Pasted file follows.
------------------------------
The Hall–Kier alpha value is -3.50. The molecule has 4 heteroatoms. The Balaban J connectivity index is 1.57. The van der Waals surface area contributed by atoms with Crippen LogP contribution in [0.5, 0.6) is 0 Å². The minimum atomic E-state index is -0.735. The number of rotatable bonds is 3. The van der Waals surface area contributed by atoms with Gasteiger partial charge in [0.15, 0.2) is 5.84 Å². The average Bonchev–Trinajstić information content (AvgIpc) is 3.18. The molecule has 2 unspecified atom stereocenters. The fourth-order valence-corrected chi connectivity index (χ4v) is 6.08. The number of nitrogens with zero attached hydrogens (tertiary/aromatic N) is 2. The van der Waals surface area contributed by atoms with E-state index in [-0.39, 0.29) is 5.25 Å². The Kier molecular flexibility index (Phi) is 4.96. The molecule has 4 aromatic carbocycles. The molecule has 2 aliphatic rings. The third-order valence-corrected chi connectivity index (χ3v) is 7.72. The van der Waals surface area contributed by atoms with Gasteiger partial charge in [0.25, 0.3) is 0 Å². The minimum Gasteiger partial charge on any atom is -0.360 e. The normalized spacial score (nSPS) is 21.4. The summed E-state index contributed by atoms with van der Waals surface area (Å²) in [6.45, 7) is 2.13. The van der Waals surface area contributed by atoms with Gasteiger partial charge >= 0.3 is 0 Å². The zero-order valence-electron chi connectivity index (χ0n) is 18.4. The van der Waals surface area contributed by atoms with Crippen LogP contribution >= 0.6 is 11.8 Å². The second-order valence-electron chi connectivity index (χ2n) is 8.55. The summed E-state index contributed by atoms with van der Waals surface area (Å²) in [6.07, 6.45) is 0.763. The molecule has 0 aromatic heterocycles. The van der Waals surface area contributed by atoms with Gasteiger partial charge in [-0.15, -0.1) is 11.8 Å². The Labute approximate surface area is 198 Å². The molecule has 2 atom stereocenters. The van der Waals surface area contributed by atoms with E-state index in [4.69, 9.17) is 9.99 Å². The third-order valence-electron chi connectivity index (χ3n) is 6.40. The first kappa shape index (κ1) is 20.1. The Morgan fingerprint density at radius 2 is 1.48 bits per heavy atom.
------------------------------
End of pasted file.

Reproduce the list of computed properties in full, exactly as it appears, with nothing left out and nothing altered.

The Hall–Kier alpha value is -3.50. The molecule has 4 heteroatoms. The Balaban J connectivity index is 1.57. The van der Waals surface area contributed by atoms with Crippen LogP contribution in [0.5, 0.6) is 0 Å². The minimum atomic E-state index is -0.735. The number of rotatable bonds is 3. The van der Waals surface area contributed by atoms with Gasteiger partial charge in [0.15, 0.2) is 5.84 Å². The average Bonchev–Trinajstić information content (AvgIpc) is 3.18. The molecule has 2 unspecified atom stereocenters. The fourth-order valence-corrected chi connectivity index (χ4v) is 6.08. The number of nitrogens with zero attached hydrogens (tertiary/aromatic N) is 2. The van der Waals surface area contributed by atoms with E-state index in [-0.39, 0.29) is 5.25 Å². The Kier molecular flexibility index (Phi) is 4.96. The molecule has 4 aromatic carbocycles. The molecule has 2 aliphatic rings. The third-order valence-corrected chi connectivity index (χ3v) is 7.72. The van der Waals surface area contributed by atoms with Gasteiger partial charge in [0.25, 0.3) is 0 Å². The minimum Gasteiger partial charge on any atom is -0.360 e. The normalized spacial score (nSPS) is 21.4. The summed E-state index contributed by atoms with van der Waals surface area (Å²) in [6.45, 7) is 2.13. The van der Waals surface area contributed by atoms with Gasteiger partial charge >= 0.3 is 0 Å². The zero-order valence-electron chi connectivity index (χ0n) is 18.4. The van der Waals surface area contributed by atoms with Crippen LogP contribution >= 0.6 is 11.8 Å². The second-order valence-electron chi connectivity index (χ2n) is 8.55. The summed E-state index contributed by atoms with van der Waals surface area (Å²) in [6.07, 6.45) is 0.763. The molecule has 0 aromatic heterocycles. The van der Waals surface area contributed by atoms with Gasteiger partial charge in [-0.15, -0.1) is 11.8 Å². The Labute approximate surface area is 198 Å². The molecule has 2 atom stereocenters. The van der Waals surface area contributed by atoms with E-state index in [4.69, 9.17) is 9.99 Å². The third-order valence-electron chi connectivity index (χ3n) is 6.40. The first kappa shape index (κ1) is 20.1. The Morgan fingerprint density at radius 2 is 1.48 bits per heavy atom.